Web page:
What do you do now that makes you feel most confident?
Being of service to others makes me feel confident. That I can make someone’s day a little better, that I can teach my children a lesson I learned, that I can inspire someone else to take responsibility for their life by my example – these things validate my purpose and reason for being.
Being physically active makes me feel confident. I am in the best shape of my life and each little accomplishment in the gym empowers me. CrossFit is challenging and rewarding. I earned a brown belt in karate this year, which represents ten years of training, as well as the gift of confidence that developed along the journey. I possess physical skills now that I never would have dreamed of. When I was little, I heard that I was uncoordinated, that I just wasn’t gifted with skills for sports. I challenge that old belief now, as I have proved to myself that ANY skill can be learned, practiced, and grown.
I have also tapped back into the empowerment that learning gives me. I have been taking university correspondence courses. It exercises my brain and grows the skills I need to improve my job performance.
When do or did you struggle with feeling confident, and what did you do to deal with those feelings?
The struggle with confidence started in my teens and got progressively worse until my early thirties, when I hit my bottom. I had no confidence left, was making poor decisions, and had almost completely isolated myself. My depression was deep and I was miserable. It was a turning point where I made a conscious decision – I was done living like that and something had to change. I had to change. I wanted to be an example of the confident, healthy adult that I prayed my children would be. I started to reach out. Antidepressants helped some, and working with a counsellor and attending Al-Anon family group meetings gave me hope and a new attitude. In these safe environments, I learned how to love myself, how to communicate, how to foster good relationships, how to forgive myself and those around me. I also learned that regular physical exercise keeps me on an even keel, mentally and emotionally. The sense of well-being I experience after a good lifting session or CrossFit WOD is powerful medication for me (but I’m not a doctor.)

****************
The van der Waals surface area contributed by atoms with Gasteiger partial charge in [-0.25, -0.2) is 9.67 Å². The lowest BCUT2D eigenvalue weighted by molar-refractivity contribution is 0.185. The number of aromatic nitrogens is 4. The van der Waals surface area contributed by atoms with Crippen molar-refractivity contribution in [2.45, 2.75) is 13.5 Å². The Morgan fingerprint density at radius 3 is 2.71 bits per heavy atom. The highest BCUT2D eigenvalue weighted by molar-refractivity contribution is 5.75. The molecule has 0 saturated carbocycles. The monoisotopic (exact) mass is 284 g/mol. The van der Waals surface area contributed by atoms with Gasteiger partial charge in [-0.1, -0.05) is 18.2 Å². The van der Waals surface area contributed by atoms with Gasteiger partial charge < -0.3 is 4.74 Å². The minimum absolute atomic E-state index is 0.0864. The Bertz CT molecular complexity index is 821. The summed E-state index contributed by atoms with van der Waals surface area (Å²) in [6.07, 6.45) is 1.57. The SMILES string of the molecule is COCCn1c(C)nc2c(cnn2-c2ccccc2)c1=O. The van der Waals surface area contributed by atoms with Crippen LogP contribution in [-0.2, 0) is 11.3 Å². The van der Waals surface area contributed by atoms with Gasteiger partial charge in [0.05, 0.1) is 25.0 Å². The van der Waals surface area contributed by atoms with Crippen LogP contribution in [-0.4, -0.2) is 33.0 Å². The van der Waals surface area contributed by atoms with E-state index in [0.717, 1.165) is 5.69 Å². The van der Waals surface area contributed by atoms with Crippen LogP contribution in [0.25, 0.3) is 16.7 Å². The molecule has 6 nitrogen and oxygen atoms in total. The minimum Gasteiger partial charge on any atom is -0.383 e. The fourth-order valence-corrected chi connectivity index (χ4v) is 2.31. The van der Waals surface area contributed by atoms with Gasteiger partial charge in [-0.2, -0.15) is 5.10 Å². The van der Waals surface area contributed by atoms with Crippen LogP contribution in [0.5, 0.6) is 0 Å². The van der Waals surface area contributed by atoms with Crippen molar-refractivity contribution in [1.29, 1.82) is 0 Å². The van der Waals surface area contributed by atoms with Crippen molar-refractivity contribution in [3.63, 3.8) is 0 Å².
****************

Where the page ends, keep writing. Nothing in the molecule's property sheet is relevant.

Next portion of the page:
Low feelings and lack of confidence creep back into my mind from time to time. Regular practices of gratitude, religion, physical activity, and spending time with friends and family keep things in check. To re-energize my confidence, I look back at where I have been and reflect on the substantial progress I have made. Today, I am a joyful, confident, vibrant woman with a full life, great career, interesting friends, and loving family. I am blessed to share a wholesome life with an incredibly loving husband who is my best friend and biggest fan.